Exploring the ideologies and motivations of extreme right-wing groups in Australia
Miss Tiahna Mulholland1, Dr Kristina Murphy1, Dr Keiran Hardy1, Dr Louise Porter1
1Griffith University, Southport, Australia
Globally, the threat of right-wing extremism (RWE) is rising. In addition to acts of terrorism based on far-right ideology, RWE poses a wider threat to society through hate crime, discrimination, and the potential for large-scale violent protest. While RWE groups are commonly understood to hold neo-Nazi or white supremacist beliefs, we lack specific understanding of what this ideology means in an Australian context. This study therefore aimed to investigate the beliefs, motivations, and narratives of Australian extreme right-wing groups in order to understand what constitutes RWE ideology in Australia. Thirteen RWE groups with an Australian branch that had been active since 2001 were identified for analysis. Information pertaining to each group was gathered through media articles, secondary academic sources, and available group homepages, Twitter pages, or Facebook pages. Each source was content analysed for indicators of motivational factors; in particular, factors related to Van Den Bos’ Unfairness Framework of radicalisation, which considers grievance narratives, uncertainty, unfairness, and perceptions of out-group threats. Results indicate that RWE ideology in Australia largely consists of anti-immigrant, white supremacist beliefs. While this can be punctuated by neo-Nazi symbology, the grievances expressed by Australian RWE groups are distinct and more localised. They appear to be fuelled primarily by perceptions of terroristic threat (aimed towards Muslims) and symbolic threat (as groups believe immigrants will displace ‘Australian values’ with their own culture) as well as feelings of procedural unfairness (specifically, a lack of voice). These findings contribute to theoretical understandings of right-wing radicalisation, and emphasise the need to comprehend Australian far-right extremism in its own national context.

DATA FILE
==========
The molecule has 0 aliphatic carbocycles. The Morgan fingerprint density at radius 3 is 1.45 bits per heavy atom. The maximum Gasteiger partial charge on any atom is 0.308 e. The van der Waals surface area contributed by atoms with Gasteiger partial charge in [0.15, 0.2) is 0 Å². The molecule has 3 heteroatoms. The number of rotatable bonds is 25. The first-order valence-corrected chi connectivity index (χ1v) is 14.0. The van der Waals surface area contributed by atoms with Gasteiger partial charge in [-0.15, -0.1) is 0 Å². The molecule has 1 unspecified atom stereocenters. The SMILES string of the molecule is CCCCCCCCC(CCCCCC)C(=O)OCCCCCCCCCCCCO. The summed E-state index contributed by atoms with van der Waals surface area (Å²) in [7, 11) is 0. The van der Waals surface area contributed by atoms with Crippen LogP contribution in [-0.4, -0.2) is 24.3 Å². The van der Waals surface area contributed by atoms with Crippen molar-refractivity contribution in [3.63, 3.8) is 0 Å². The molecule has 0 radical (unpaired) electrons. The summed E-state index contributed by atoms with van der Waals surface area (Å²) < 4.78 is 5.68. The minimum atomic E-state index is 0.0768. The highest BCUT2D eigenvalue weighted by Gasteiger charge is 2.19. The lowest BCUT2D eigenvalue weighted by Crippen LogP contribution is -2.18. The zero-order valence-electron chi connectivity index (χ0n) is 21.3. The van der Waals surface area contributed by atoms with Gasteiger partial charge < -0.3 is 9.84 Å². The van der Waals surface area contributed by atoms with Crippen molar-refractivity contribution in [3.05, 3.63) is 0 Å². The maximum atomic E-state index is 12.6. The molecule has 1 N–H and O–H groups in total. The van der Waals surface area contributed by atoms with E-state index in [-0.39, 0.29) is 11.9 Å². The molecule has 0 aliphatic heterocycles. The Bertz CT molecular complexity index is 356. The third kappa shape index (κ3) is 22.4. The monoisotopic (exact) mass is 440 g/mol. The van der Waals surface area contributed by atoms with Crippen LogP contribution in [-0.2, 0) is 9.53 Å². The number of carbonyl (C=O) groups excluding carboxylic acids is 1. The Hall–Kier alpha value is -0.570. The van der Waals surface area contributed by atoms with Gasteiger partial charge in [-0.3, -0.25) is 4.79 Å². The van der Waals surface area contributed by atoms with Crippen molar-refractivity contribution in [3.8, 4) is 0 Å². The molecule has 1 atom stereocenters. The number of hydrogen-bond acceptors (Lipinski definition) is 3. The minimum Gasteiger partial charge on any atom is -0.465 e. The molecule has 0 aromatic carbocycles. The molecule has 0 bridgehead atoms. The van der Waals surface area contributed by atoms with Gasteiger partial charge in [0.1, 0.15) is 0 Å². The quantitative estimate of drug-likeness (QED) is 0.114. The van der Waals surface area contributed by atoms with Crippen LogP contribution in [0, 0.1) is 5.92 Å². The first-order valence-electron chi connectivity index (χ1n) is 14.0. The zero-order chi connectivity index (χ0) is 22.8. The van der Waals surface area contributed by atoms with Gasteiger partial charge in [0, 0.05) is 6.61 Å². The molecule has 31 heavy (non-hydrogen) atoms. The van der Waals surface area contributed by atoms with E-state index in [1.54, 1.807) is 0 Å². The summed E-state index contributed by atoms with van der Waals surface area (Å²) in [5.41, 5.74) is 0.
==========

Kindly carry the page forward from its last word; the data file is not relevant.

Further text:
Tiahna Mulholland is a PhD student in the School of Criminology & Criminal Justice at Griffith University